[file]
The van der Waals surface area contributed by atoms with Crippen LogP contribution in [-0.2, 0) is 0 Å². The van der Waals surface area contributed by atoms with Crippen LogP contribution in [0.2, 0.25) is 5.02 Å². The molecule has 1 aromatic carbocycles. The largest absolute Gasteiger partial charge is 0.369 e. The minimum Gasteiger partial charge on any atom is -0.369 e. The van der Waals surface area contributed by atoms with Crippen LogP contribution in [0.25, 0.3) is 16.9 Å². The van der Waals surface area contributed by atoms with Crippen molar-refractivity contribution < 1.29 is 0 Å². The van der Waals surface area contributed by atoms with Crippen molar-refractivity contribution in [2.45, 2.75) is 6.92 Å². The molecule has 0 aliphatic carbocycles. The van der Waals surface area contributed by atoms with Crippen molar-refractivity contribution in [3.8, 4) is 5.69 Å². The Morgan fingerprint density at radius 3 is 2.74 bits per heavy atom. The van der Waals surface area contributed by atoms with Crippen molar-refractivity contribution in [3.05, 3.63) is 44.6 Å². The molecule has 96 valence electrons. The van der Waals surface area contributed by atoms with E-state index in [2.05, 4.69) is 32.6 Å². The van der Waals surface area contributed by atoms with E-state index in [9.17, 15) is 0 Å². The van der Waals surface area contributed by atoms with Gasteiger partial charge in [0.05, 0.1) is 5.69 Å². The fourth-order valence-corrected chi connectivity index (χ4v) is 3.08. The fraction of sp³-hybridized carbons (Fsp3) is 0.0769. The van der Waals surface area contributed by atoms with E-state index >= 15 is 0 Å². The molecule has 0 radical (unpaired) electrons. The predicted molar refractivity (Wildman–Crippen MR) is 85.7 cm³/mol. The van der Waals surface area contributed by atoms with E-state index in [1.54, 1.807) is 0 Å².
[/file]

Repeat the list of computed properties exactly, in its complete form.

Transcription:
The van der Waals surface area contributed by atoms with Crippen LogP contribution in [-0.2, 0) is 0 Å². The van der Waals surface area contributed by atoms with Crippen LogP contribution in [0.2, 0.25) is 5.02 Å². The molecule has 1 aromatic carbocycles. The largest absolute Gasteiger partial charge is 0.369 e. The minimum Gasteiger partial charge on any atom is -0.369 e. The van der Waals surface area contributed by atoms with Crippen LogP contribution in [0.25, 0.3) is 16.9 Å². The van der Waals surface area contributed by atoms with Crippen molar-refractivity contribution < 1.29 is 0 Å². The van der Waals surface area contributed by atoms with Crippen molar-refractivity contribution in [2.45, 2.75) is 6.92 Å². The molecule has 0 aliphatic carbocycles. The van der Waals surface area contributed by atoms with Crippen molar-refractivity contribution in [3.8, 4) is 5.69 Å². The Morgan fingerprint density at radius 3 is 2.74 bits per heavy atom. The van der Waals surface area contributed by atoms with Crippen molar-refractivity contribution in [3.05, 3.63) is 44.6 Å². The molecule has 96 valence electrons. The van der Waals surface area contributed by atoms with E-state index in [2.05, 4.69) is 32.6 Å². The van der Waals surface area contributed by atoms with E-state index in [9.17, 15) is 0 Å². The van der Waals surface area contributed by atoms with Gasteiger partial charge in [0.05, 0.1) is 5.69 Å². The fourth-order valence-corrected chi connectivity index (χ4v) is 3.08. The fraction of sp³-hybridized carbons (Fsp3) is 0.0769. The van der Waals surface area contributed by atoms with E-state index >= 15 is 0 Å². The molecule has 0 radical (unpaired) electrons. The predicted molar refractivity (Wildman–Crippen MR) is 85.7 cm³/mol. The van der Waals surface area contributed by atoms with E-state index in [1.54, 1.807) is 0 Å².